From Publishers Weekly
National Book Award–winner Dew wraps up the trilogy she began with The Evidence Against Her by considering, in ways both joyful and elegiac, the juxtaposition of the profound and the mundane through the years 1953 to 1973 in smalltown Washburn, Ohio. Long-widowed schoolteacher Agnes Scofield, 54, reflects on her identity against the distant backdrop of polio scares, epic baseball games, nuclear threats, the space race, and civil rights strife, as everyday life in Washburn continues unabated. Prompted by a health scare and by passions and desires in her own and her children's lives, Agnes must decide whether to perpetuate convention or to choose the change swirling all around her, to embrace a "season of carelessness": what about that much younger suitor? Agnes is clearly a literary heir of Mrs. Ramsay, and the narrative, ranging freely not only among Agnes's sprawling family but also throughout her political and cultural milieu, owes a debt to Woolf. Particularly when read in conjunction with her other novels about Washburn, Dew's latest is an impressionistic portrait of a family and an age striving for clarity and understanding. (Jan.)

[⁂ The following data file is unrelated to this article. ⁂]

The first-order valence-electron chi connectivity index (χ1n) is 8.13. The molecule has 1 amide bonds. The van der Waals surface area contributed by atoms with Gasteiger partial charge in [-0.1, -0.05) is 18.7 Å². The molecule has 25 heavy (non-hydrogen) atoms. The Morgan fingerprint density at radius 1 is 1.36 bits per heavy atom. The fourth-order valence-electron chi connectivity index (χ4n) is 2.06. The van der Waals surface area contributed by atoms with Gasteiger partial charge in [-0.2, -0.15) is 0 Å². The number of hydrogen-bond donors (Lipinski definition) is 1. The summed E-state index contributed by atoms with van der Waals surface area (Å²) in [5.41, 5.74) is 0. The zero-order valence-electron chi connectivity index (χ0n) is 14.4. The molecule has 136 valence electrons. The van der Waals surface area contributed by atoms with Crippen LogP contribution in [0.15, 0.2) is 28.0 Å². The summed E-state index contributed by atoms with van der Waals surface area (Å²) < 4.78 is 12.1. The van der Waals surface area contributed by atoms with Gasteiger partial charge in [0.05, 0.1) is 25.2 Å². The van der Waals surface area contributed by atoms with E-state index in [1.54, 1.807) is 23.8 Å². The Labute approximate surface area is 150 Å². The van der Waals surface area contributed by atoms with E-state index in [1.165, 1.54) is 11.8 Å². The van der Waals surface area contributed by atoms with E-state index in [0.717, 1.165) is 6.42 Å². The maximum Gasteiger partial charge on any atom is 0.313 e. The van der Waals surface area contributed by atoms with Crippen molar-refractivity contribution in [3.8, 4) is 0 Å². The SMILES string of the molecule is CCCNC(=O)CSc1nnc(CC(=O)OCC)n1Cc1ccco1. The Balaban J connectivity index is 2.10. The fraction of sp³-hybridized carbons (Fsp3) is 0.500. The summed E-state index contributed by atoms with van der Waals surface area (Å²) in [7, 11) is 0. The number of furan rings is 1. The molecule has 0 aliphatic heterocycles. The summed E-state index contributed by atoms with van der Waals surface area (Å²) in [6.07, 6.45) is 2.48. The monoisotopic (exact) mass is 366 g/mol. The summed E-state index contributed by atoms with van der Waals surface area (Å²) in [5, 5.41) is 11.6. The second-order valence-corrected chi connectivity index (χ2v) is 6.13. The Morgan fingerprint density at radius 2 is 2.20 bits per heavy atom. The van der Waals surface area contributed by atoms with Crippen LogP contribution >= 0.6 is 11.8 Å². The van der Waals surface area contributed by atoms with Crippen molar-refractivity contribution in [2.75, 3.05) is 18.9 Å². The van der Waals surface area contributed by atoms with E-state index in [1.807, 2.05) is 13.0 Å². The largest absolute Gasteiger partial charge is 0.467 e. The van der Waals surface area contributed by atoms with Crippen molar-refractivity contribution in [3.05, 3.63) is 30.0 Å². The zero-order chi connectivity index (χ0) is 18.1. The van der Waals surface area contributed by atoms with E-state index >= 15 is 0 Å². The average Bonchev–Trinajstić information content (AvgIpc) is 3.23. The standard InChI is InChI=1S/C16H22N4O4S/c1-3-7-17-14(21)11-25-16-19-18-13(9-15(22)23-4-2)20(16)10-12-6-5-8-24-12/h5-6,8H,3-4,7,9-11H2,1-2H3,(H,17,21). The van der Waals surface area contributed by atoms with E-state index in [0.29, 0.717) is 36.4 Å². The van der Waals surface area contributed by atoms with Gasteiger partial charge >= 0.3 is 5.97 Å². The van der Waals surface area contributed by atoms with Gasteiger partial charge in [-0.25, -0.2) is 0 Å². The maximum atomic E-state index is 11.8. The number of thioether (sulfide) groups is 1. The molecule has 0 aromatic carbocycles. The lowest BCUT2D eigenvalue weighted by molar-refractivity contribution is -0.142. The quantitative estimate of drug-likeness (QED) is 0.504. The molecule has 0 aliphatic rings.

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In the third book of her trilogy (after The Evidence against Her, 2001, and The Truth of the Matter, 2005), Dew again visits the Scofield clan of Washburn, Ohio. As in the previous novels, the comings and goings of the extended family have a somewhat muted, anticlimactic feel to them. Couples fight but don’t break up; people fall deathly ill, then survive. The most startling part of the novel is a late-in-the-book chapter that attempts to consolidate the 1950s Asian flu outbreak, scientist Werner von Braun, and the popularity of a new china pattern. The chapter winds up with a self-referential breaking of the fourth wall so bizarre that one wonders if Dew threw it in just to make sure her readers were paying attention. This is a calm, gentle read for those who already know and care about the Scofield clan and a detail-rich slice of life for those interested in midcentury Americana. Perhaps like her characters, Dew also longs to burst forth into something new and will do so in her next novel. --Marta Segal Block